Every game that I attend in person, I hope to see some kind of history made. I long for triple plays. I hold my breath until each team has recorded its first hit. When I was living in Chicago I traveled to Milwaukee two nights in a row hoping to see Barry Bonds hit his 700th. (He waited until he got back to San Francisco.) I realize it's highly likely that I've already witnessed the rarest thing I will ever see at a baseball game -- Mark Bellhorn hitting home runs from opposite sides of the plate in a single inning for the Cubs against the Brewers in 2002. But I hold out hope every time I make it to the stadium that something still weirder will happen. I didn't know until I got home and read about it, but the Rockies-Brewers (again with Milwaukee) game I went to on Monday night was the shortest nine-inning game in Coors Field history. So that's pretty cool.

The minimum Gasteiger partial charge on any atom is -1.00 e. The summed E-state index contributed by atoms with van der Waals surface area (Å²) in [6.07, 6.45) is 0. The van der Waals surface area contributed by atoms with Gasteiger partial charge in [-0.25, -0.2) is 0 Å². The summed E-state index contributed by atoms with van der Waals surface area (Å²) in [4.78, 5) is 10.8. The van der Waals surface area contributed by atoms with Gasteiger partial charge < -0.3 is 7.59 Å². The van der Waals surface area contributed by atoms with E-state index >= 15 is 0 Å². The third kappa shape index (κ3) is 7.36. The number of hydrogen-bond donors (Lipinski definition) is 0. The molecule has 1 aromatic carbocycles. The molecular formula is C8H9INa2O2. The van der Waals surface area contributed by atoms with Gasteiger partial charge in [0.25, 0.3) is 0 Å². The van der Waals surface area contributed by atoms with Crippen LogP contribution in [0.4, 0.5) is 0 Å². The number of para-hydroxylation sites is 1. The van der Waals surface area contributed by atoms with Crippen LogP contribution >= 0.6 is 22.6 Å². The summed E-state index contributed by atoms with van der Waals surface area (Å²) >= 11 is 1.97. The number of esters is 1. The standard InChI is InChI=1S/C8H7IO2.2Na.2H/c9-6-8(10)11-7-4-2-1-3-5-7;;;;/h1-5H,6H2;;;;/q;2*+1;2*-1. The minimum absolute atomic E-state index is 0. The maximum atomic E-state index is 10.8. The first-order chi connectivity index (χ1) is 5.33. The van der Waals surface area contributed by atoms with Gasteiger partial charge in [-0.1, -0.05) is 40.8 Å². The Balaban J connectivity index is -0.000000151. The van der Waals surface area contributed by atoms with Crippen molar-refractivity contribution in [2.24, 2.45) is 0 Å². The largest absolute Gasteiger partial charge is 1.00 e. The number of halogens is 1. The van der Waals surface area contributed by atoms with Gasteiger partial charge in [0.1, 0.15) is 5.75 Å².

Most of the other trade deadline recap columns I've read haven't even viewed the Rockies-Royals four-player swap as worthy of mentioning. But SI's Tom Verducci called Jeremy Affeldt the second-biggest short-run acquisition of the deadline, after only Bobby Abreu. Well, that's what's great about the Internet, there's so many people writing on it that you're sure to find at least one crazy.
You should, however, immediately lower your opinion of any baseball scribe who calls any team in the NL West besides Colorado the one with the best pitching. The Rockies lost yet another game in which they got an outstanding start yesterday as Josh Fogg went down 1-0 to Dave Bush and the Brewers. And now Jeff Cirillo is squawking about the humidor. Does anybody care what Jeff Cirillo thinks? No. No one does. Shut up, Jeff.